LSA sophomore Tracey Fu was nervous. Her mind was racing — running through the argument she perfected, the cases she studied for months and the potential questions she would soon answer.

It was the Regional Intercollegiate Ethics Bowl Championship last year, where Fu and her fellow members of the University’s IEB Team excelled and advanced to nationals. On Saturday, the IEB team is competing at the Regional IEB Championship in Chicago, where judges will pose questions about ethically contentious cases and students will present their arguments in team debate.

The University’s team will be pitted against students from colleges in Wisconsin, Illinois and other Michigan universities, and the highest scoring 32 teams nationally will then oppose each other in the IEB Championship on Feb. 28 in San Antonio, Texas.

The University‘s seven member team been preparing since September. The 15 cases released to IEB teams pose debate on societal predicaments, and have included free online college courses, rape jokes in popular culture and plagiarism in the day of creative commons licenses — a policy that allows for public distribution of copyrighted material.

“I can see a trend of more and more cases dealing with technology in some way, and though this makes some cases trickier or stranger, it also makes cases more applicable to our lives,” Fu said.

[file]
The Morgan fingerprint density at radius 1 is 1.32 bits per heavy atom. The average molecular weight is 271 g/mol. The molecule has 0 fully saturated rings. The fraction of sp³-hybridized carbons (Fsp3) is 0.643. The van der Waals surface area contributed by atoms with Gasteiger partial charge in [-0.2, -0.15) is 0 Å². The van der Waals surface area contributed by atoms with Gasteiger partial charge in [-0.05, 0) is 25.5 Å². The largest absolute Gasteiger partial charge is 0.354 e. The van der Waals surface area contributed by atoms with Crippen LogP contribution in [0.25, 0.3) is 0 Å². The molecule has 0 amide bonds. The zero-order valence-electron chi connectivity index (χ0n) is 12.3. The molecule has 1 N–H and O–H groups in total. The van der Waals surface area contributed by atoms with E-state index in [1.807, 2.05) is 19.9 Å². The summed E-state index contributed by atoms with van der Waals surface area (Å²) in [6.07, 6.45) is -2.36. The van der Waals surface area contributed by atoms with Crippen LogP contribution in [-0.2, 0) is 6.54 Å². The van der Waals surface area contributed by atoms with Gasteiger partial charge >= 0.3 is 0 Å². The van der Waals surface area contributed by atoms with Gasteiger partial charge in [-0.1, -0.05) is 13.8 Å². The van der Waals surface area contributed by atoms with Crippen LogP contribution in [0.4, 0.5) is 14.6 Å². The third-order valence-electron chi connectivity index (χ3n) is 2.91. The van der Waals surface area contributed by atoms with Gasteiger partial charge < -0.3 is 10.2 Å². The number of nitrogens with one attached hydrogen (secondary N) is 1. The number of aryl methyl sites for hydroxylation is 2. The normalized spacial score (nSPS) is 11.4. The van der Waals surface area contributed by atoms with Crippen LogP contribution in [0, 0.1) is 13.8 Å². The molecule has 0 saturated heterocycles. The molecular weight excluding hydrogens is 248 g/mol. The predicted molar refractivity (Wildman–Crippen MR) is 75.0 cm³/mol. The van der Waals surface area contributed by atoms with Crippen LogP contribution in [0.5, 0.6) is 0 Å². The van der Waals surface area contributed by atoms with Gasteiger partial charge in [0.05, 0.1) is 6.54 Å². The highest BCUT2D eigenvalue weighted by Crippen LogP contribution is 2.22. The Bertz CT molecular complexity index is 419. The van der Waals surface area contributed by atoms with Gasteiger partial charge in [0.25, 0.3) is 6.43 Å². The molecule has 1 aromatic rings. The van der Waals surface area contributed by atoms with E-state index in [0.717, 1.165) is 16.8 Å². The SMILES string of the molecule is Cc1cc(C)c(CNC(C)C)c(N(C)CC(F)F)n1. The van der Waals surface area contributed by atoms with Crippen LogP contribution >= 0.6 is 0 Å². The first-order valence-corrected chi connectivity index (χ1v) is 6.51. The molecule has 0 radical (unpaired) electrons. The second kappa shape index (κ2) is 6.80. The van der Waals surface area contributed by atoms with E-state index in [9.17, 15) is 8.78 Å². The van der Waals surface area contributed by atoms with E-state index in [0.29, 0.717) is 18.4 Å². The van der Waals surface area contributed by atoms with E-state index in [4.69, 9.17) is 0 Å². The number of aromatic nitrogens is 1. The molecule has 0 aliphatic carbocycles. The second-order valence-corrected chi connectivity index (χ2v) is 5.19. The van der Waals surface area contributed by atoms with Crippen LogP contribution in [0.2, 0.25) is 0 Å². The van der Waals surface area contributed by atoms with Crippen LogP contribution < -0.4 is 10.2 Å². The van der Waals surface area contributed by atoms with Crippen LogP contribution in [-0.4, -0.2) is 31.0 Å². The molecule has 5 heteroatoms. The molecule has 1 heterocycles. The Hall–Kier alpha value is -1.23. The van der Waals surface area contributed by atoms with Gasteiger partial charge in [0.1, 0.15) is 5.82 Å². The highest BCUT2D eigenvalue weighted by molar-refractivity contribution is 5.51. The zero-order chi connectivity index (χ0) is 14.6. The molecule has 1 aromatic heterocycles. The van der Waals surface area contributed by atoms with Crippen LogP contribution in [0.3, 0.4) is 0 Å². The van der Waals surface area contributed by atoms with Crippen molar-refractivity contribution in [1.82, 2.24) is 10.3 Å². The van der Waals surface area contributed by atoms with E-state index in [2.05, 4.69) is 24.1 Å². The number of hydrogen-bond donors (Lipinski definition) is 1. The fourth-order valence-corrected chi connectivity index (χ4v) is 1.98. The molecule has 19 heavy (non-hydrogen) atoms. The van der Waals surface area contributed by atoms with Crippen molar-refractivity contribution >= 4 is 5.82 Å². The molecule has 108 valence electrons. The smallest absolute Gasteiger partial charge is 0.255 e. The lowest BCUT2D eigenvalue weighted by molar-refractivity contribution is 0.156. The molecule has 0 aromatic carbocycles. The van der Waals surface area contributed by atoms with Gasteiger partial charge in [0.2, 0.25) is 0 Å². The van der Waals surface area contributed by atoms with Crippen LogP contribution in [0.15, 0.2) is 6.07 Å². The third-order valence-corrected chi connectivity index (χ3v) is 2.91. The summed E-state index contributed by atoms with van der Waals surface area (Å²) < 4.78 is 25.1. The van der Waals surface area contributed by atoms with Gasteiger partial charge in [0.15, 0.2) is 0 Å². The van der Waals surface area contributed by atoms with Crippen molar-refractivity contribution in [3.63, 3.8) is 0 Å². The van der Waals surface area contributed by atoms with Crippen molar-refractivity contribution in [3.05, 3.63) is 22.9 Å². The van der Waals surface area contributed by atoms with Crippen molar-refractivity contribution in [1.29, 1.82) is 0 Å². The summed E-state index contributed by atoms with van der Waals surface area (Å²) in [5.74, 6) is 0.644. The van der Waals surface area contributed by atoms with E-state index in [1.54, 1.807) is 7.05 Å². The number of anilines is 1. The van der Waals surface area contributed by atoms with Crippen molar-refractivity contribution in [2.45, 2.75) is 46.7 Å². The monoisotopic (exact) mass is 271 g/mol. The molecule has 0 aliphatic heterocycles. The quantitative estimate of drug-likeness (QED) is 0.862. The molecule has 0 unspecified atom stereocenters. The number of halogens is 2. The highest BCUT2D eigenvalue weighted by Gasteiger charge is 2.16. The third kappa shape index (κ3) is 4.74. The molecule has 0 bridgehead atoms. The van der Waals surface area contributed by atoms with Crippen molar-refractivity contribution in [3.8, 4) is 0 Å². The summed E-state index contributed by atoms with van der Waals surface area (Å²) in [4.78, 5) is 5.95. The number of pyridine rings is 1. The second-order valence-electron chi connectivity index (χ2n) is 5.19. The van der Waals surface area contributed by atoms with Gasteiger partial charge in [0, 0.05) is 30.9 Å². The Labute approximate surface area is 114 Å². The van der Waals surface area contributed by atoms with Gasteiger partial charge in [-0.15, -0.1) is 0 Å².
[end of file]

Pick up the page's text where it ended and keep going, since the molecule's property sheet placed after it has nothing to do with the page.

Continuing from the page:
At competitions, the judges introduce the eight questions pertaining to the 15 cases, which LSA senior Hasenin Al-Khersan, co-captain of the team, said can be quite challenging.

“With some of the cases, the questions seem obvious and you can see what the questions are going to be like,” Al-Khersan said. “But other times they throw you a curveball.”

The Ethics Bowl was previously funded by the Center for Ethics in Public Life until the center closed in June 2011. Though the group’s trek to Chicago this weekend is funded by the University’s Program in Philosophy, Politics and Economics, if they proceed to nationals, the team has no definite source of funding for transportation, Al-Khersan said.

“It’s kind of challenging, the task of balancing being on the team with the administrative tasks that we kind of have to do on our own,” Al-Khersan said.

The team’s faculty adviser John Chamberlin, a professor of public policy and political science, is focused on logistics of the team rather than day-to-day operations, Al-Khersan said. The captain credited Chamberlin as playing a “pivotal role” in securing their current funding from PPE.

Al-Khersan described the group as student driven, and community organizations have noted their efforts.

Jeanine DeLay — president of, a non-profit organization that promotes ethics through education and social networking — said she was impressed with the team and expressed frustration with the funding struggles in a press release about the Ethics Bowl’s upcoming competition.

“Don’t you think it would be quite surprising, and embarrassing even, were administrators not able to fund and extend the program for a seven-person undergraduate ethics team from the school of ‘the leaders and the best’ to compete for a national championship?” DeLay said.

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